Score one for Motorola and against Apple in one of the iPhone maker’s many patent infringement suits, after the U.S. International Trade Commission issued a preliminary ruling stating that Motorola wasn’t infringing Apple’s patents. The ruling came from an administrative law judge, as Ars Technica reports, and was based on three smartphone patents that Apple […]
Score one for Motorola and against Apple in one of the iPhone maker’s many patent infringement suits, after the U.S. International Trade Commission issued a preliminary ruling stating that Motorola wasn’t infringing Apple’s patents.
The ruling came from an administrative law judge, as Ars Technica reports, and was based on three smartphone patents that Apple accused Motorola of having violated. Apple has lawsuits all over the world against multiple smartphone and tablet manufacturers. It has been in the middle of a protracted patent fight with Samsung over similar allegations, stating that Samsung has copied the look and feel of Apple’s device designs. But the early ruling could be a sign of the end for Apple’s suit against Motorola.
Apple and Motorola have been fighting this particular patent battle since back in 2010, in both federal court and the ITC. Motorola started the war by alleging that Apple had violated several of its smartphone patents covering things like antenna design, 3G technology and device synchronization, and Apple responded with a countersuit of its own.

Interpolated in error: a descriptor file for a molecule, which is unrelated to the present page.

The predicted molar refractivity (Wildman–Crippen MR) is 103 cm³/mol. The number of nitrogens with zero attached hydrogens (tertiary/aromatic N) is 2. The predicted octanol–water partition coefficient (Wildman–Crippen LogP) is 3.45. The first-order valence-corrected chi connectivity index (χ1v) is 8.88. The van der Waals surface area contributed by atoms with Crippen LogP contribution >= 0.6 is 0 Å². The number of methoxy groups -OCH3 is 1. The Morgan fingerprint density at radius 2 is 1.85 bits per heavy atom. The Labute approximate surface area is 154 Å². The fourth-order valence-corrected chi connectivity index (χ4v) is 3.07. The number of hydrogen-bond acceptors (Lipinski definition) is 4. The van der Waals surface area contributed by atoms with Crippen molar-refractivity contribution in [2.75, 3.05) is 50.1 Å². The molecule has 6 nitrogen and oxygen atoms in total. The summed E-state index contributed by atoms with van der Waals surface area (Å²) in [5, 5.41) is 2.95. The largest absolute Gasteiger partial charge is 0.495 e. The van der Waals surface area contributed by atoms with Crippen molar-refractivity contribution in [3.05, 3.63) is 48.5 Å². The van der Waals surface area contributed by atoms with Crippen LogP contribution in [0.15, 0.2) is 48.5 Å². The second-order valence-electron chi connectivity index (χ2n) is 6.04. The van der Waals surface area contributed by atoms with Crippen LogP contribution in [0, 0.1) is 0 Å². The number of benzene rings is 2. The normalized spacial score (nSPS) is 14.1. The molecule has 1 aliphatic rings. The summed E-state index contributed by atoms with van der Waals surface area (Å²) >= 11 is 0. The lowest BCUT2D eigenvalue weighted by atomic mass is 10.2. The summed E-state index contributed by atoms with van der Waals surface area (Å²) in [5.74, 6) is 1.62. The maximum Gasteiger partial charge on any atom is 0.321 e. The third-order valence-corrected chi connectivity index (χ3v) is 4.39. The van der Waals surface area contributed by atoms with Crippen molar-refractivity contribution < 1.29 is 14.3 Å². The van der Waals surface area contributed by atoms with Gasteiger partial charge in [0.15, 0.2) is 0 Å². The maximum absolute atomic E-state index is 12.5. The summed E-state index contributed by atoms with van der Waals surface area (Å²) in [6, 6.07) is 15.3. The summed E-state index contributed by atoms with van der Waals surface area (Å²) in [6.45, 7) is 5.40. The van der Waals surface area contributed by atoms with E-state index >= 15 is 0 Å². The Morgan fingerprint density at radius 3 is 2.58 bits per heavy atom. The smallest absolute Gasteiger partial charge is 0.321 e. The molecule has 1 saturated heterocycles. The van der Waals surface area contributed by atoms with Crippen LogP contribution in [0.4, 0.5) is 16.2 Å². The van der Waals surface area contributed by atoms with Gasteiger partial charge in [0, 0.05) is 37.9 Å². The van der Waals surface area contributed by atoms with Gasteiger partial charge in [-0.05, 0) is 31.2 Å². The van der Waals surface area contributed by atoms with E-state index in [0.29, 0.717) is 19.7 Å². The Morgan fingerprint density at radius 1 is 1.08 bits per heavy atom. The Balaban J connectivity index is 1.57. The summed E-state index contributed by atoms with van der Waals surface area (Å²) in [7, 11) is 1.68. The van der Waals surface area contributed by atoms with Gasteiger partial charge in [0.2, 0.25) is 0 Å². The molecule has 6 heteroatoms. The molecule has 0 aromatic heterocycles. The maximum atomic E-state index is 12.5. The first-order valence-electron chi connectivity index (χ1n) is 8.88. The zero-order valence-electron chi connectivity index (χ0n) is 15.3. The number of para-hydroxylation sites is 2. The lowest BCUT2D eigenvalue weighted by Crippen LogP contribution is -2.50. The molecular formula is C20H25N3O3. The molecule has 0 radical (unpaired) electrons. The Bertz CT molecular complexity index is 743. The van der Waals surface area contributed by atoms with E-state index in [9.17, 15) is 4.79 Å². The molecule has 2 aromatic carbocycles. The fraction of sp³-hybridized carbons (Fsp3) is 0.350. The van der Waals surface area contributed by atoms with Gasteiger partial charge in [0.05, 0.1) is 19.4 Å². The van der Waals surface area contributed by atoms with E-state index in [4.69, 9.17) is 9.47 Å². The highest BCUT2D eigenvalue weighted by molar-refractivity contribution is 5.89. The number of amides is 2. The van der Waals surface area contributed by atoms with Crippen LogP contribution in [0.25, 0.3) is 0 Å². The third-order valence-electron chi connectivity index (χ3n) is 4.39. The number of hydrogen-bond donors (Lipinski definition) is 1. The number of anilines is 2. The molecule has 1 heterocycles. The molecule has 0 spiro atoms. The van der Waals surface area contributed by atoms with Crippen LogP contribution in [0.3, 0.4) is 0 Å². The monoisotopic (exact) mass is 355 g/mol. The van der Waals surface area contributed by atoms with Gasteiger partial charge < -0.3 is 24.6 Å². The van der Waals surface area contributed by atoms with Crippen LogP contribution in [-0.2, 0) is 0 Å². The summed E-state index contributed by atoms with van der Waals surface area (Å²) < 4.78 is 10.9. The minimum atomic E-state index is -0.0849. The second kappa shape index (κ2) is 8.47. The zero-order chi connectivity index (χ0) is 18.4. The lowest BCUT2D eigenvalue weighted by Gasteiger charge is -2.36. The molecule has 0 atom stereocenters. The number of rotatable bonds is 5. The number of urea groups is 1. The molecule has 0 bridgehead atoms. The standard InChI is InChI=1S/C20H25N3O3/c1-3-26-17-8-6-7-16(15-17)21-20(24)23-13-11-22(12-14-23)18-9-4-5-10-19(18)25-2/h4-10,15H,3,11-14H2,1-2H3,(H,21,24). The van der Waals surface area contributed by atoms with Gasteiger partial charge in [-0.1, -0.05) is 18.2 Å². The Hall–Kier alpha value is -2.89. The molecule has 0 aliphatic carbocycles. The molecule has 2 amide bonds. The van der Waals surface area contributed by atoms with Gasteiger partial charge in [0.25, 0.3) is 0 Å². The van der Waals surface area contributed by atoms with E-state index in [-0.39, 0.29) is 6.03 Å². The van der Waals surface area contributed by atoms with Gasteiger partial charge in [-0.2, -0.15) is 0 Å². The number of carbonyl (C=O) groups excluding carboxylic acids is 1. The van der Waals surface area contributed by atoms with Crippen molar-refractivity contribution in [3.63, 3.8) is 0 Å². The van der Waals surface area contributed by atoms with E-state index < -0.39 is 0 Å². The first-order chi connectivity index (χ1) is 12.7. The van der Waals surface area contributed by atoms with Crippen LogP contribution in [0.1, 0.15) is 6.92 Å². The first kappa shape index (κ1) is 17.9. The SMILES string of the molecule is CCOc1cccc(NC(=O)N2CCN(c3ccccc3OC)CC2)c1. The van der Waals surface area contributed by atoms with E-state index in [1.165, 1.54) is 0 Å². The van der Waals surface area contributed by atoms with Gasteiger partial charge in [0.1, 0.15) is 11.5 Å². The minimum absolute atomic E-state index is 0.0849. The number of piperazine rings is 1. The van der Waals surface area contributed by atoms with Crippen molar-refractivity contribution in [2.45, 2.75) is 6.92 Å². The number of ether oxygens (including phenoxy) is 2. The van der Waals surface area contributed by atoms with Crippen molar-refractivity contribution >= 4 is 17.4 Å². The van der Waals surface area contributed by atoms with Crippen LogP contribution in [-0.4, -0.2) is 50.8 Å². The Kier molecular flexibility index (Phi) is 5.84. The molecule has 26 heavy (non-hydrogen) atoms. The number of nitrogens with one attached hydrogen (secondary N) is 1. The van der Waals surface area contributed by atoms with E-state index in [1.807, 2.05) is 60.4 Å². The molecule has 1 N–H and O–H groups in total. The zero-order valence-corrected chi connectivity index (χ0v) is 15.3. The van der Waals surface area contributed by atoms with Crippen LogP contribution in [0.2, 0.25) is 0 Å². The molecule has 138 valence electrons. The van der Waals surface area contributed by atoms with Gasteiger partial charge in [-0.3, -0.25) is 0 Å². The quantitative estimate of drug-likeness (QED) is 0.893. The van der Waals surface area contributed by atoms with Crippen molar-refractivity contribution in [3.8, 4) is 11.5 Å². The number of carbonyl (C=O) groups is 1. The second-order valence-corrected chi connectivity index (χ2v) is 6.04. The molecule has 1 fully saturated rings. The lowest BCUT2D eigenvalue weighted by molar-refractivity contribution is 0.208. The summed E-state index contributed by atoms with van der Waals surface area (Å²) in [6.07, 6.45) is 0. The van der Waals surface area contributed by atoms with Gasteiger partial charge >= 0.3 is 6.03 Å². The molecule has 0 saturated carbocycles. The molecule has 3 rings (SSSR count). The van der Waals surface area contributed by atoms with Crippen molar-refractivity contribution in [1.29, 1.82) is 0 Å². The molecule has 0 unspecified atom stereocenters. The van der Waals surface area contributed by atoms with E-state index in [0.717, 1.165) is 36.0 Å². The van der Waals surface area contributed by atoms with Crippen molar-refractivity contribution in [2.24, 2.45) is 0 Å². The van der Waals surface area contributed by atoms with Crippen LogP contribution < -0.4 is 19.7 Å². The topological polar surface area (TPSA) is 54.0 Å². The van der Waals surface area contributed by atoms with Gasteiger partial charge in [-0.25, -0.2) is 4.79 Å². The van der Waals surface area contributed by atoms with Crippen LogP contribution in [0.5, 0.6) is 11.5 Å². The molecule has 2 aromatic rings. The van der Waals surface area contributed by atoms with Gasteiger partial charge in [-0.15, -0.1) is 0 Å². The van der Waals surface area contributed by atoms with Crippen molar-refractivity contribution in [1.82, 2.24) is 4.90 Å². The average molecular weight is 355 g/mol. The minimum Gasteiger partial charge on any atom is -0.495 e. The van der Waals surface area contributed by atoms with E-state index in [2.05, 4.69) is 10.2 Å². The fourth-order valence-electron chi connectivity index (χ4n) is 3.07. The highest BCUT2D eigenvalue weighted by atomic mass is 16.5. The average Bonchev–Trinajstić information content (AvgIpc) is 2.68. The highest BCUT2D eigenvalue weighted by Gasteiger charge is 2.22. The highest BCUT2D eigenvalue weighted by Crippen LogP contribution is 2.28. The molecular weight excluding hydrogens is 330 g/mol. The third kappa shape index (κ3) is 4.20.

Bringing patent lawsuits to the ITC is an effective workaround to taking them to federal court for many electronics makers. The ITC oversees imports of devices by foreign companies and from foreign distributors. It’s supposed to protect American companies from having their patents infringed by foreign businesses and then sold in the U.S. That means the ITC can ban the imports of devices into the U.S., effectively halting their sale here.
The ruling isn’t a final nail in the coffin of Apple’s suit against Motorola. There’s still a ruling by the six-judge ITC panel, which has the final say on import matters, and there’s a chance it could be different than that of the administrative law judge. But Motorola was pretty quick to send out a press release declaring victory, and it has a fair reason to be pleased. From Ars’ story:
“We are pleased with [Friday’s] favorable outcome for Motorola Mobility,” Motorola Mobility general counsel Scott Offer said in a statement. “Motorola Mobility has worked hard over the years to develop technology and build an industry-leading intellectual property portfolio. We are proud to leverage this broad and deep portfolio to create differentiated innovations that enhance the user experience.”
Apple is basically in an all-out patent war with Google’s Android platform right now, and a loss against Motorola would be a setback. But it’s not the only side of the story: Apple did recently win an ITC victory against another Android device maker, HTC. And there’s still all that Samsung drama that needs sorting through, taking place all over the world. This battle’s far from over.